Nearly half of the world’s population uses the Internet. Most developed countries view social media as the norm. It’s rare to find someone or some company who does not use social media. We see China, the Middle East, Africa and South America jumping on board quickly. Overall, there are nearly 1.5 billion social media users worldwide. It’s thought that there’s nearly $1 trillion U.S. dollars being generated by the social media machine.
Beth Platow, marketing and research strategist, at Fronetics, makes the point that you’re missing out if you’re not leveraging social media in your own supply chain. “Many people use social media for personal purposes, but more and more people and companies are using social media for business purposes. Leveraging social media makes sense: customers, leads, competitors, partners, and employees are using it. Is your company? When browsing Facebook you’ve noticed that the power drill you were researching from Home Depot online is popping up on the edge of the page, or maybe it’s the latest version of a cell phone, or a pair of shoes. It feels like these items are following you. They are. These companies are following you. They’re using social media to entice you, to engage with you, to connect with you.”
Social media helped Europe’s largest electronics retailer, German powerhouse, Media Markt, with a huge marketing campaign. The company is already huge in over a dozen European countries, and they have no intention of letting go of their position as a leader. They understand that using social media is critical to growth. According to Facebook, “Media Markt reached nearly half of Germany’s online users with its ‘Germany’s craziest flat share’ campaign on Facebook, with the platform being 2.4 times more efficient than all other media used.”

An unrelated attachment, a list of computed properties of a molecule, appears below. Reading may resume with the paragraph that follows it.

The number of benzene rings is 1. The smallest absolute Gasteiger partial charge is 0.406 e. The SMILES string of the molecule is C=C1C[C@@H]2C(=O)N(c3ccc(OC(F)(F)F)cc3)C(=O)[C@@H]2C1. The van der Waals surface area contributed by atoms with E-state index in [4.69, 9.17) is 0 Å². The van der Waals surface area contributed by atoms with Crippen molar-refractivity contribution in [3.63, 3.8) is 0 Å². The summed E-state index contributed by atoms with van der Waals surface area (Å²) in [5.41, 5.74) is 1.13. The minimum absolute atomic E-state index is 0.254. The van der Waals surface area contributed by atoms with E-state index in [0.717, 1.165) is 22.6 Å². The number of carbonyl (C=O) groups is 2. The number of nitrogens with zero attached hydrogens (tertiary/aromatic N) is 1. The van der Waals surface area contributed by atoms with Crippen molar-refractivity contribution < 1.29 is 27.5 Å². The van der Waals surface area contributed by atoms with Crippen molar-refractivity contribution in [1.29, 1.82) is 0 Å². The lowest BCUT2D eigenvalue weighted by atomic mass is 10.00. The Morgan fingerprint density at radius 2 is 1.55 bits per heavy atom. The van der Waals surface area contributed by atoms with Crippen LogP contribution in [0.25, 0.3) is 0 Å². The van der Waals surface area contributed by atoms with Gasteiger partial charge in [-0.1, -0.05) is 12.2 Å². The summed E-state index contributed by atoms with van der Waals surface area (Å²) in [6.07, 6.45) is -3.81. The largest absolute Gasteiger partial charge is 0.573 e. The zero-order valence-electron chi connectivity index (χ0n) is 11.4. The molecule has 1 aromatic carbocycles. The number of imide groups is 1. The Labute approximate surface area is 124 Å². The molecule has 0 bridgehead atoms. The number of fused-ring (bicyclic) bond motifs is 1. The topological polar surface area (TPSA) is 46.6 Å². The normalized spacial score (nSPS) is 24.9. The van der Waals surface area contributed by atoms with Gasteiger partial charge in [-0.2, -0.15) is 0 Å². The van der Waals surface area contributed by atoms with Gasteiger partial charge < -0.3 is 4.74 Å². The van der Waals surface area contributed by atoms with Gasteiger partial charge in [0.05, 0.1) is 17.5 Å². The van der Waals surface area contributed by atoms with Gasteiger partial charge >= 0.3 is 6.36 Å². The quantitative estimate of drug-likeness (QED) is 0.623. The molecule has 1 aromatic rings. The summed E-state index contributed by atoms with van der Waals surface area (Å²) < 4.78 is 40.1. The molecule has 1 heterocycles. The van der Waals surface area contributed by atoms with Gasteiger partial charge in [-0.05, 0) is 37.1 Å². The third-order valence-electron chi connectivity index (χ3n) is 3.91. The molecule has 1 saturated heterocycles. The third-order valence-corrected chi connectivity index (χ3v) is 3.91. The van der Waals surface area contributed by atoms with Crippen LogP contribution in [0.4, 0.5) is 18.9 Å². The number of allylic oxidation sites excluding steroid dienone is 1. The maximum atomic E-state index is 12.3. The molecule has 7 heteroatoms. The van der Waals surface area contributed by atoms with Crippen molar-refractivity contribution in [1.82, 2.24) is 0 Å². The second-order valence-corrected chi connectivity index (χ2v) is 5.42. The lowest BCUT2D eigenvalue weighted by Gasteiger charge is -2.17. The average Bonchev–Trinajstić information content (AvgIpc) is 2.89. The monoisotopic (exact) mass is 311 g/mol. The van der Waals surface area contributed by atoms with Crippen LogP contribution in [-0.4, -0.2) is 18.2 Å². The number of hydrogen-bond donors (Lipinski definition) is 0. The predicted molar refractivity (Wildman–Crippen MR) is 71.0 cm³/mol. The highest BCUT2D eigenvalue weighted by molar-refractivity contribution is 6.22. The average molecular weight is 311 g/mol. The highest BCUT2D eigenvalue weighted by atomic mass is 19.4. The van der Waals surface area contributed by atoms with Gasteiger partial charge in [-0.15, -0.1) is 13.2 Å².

Here are some ways in which social media and the supply chain are a fantastic marriage:
- Monitoring: Do you want to know if people are interested in following your company? Do you want to see what people are saying about your company, or your competitors? Do you want to read honest reviews, change your marketing strategy, alter a product, and highlight a campaign? All of this can be done by using social media as an intelligent tool.
- Educating: Yes, we learn things from social media beyond what our spirit animal is or who is online playing Farmville. Smart companies are using social media to outreach to people and educate them on a variety of topics, whether it’s specific to their own company or something more general about the industry. Becoming an industry voice and leader could be made much easier by harnessing the platform of social media. Do you want to be in the limelight? Take the mic. It’s much easier to be seen with social media.
- Communicating: Also a form of educating, but perhaps a more intimate approach. Do you want to respond directly to a tweet or status update? Do you want to ask pointed questions to clients or consumers? Do you want people to know you’re there, listening? Social media is a fantastic way to reach people, both figuratively and literally. During Hurricane Sandy and other natural disasters, social media played a huge role in delivering goods, learning about blocked delivery routes, finding people in need, commenting on infrastructure of industries and politics, and wishing people well. Companies need to be involved with all of these things, all the time, but especially during a national, regional, or local crisis.
As Platow put it in her article, “The supply chain makes the world go round. In order to be one of the leaders in the chain, it’s important to remember that Internet users make up nearly half of the world’s population and that social media is on the rise. Don’t miss that boat.”